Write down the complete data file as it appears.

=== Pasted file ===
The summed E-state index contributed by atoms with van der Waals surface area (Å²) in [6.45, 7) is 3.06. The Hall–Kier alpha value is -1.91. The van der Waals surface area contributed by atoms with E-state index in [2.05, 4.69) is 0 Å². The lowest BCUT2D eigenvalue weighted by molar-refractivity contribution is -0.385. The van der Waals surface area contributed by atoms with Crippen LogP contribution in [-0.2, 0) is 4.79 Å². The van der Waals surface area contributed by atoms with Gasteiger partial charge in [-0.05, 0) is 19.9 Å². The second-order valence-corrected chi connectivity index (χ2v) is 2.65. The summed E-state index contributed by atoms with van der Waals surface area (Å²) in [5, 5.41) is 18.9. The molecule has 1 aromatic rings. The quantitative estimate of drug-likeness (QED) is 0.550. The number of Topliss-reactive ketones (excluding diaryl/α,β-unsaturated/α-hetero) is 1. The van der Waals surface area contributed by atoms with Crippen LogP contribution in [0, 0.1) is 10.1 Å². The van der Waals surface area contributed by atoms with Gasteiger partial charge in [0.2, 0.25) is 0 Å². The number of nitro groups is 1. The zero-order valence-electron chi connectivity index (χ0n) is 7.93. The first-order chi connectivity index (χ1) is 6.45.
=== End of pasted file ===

The summed E-state index contributed by atoms with van der Waals surface area (Å²) in [6.45, 7) is 3.06. The Hall–Kier alpha value is -1.91. The van der Waals surface area contributed by atoms with E-state index in [2.05, 4.69) is 0 Å². The lowest BCUT2D eigenvalue weighted by molar-refractivity contribution is -0.385. The van der Waals surface area contributed by atoms with Crippen LogP contribution in [-0.2, 0) is 4.79 Å². The van der Waals surface area contributed by atoms with Gasteiger partial charge in [-0.05, 0) is 19.9 Å². The second-order valence-corrected chi connectivity index (χ2v) is 2.65. The summed E-state index contributed by atoms with van der Waals surface area (Å²) in [5, 5.41) is 18.9. The molecule has 1 aromatic rings. The quantitative estimate of drug-likeness (QED) is 0.550. The number of Topliss-reactive ketones (excluding diaryl/α,β-unsaturated/α-hetero) is 1. The van der Waals surface area contributed by atoms with Crippen LogP contribution in [0, 0.1) is 10.1 Å². The van der Waals surface area contributed by atoms with Gasteiger partial charge in [0.2, 0.25) is 0 Å². The number of nitro groups is 1. The zero-order valence-electron chi connectivity index (χ0n) is 7.93. The first-order chi connectivity index (χ1) is 6.45.